Cellular immunity is strongly implicated in control of CMV disease; however, many mechanistic details remain unresolved. We previously demonstrated T cell activation responses to CMV-infected allogeneic endothelial cells (EC), suggesting EC as a mediator of CMV response in the transplant recipient. We now test the hypothesis that CMV-specific T cell responses can be directly stimulated by infected EC in an environment free of potentially confounding allogeneic factors. By isolating splenic T cells and gonadal vein endothelial cells (GVEC) from individual cadaveric organ donors, we have developed an in vitro model of T cell interaction with autologous CMV-infected EC. Proliferation assays demonstrated significantly enhanced responses by CMV-seropositive donor-derived T cells cocultured with CMV- infected GVEC, as compared with those elicited by uninfected cells. Similarly, as determined by limiting dilution analysis of IL-2-producing cells, T cell response frequencies to infected GVEC were significantly greater than to uninfected EC. In contrast, responses of CMV-seronegative donor-derived T cells were minimal, regardless of CMV status of stimulator GVEC. Intriguingly, CD4 responses were observed in spite of the fact that CMV-infected EC express no HLA class II. Finally, attenuation of CMV- stimulated T cell proliferation observed in the presence of blocking Ab specific for ICAM-1 suggests a contributing role for CMV-enhanced endothelial ICAM-1 expression in the activation response. These studies demonstrate that EC can stimulate autologous T cell responses to CMV in the absence of accessory APC and suggest potentially novel mechanisms of immune activation.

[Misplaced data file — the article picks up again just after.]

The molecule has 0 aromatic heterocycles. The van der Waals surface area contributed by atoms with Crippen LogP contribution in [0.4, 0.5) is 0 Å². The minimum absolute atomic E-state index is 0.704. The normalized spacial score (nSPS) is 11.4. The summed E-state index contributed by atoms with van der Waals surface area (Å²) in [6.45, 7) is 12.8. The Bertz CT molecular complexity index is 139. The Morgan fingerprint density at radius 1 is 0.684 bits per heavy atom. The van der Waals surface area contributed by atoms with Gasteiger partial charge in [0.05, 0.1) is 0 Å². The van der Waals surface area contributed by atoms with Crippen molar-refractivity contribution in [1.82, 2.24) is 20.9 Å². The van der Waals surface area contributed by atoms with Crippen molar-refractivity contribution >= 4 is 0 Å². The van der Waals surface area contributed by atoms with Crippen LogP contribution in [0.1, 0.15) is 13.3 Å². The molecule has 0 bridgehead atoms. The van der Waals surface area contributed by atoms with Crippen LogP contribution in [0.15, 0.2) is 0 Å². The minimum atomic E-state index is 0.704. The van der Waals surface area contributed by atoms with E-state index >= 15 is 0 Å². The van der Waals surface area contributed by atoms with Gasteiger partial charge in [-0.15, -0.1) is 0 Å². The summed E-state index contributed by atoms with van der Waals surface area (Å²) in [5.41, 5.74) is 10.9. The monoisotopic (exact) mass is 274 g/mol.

|Original language||English (US)|
|Number of pages||9|
|Journal||Journal of Immunology|
|State||Published - Apr 1 1998|
ASJC Scopus subject areas
- Immunology and Allergy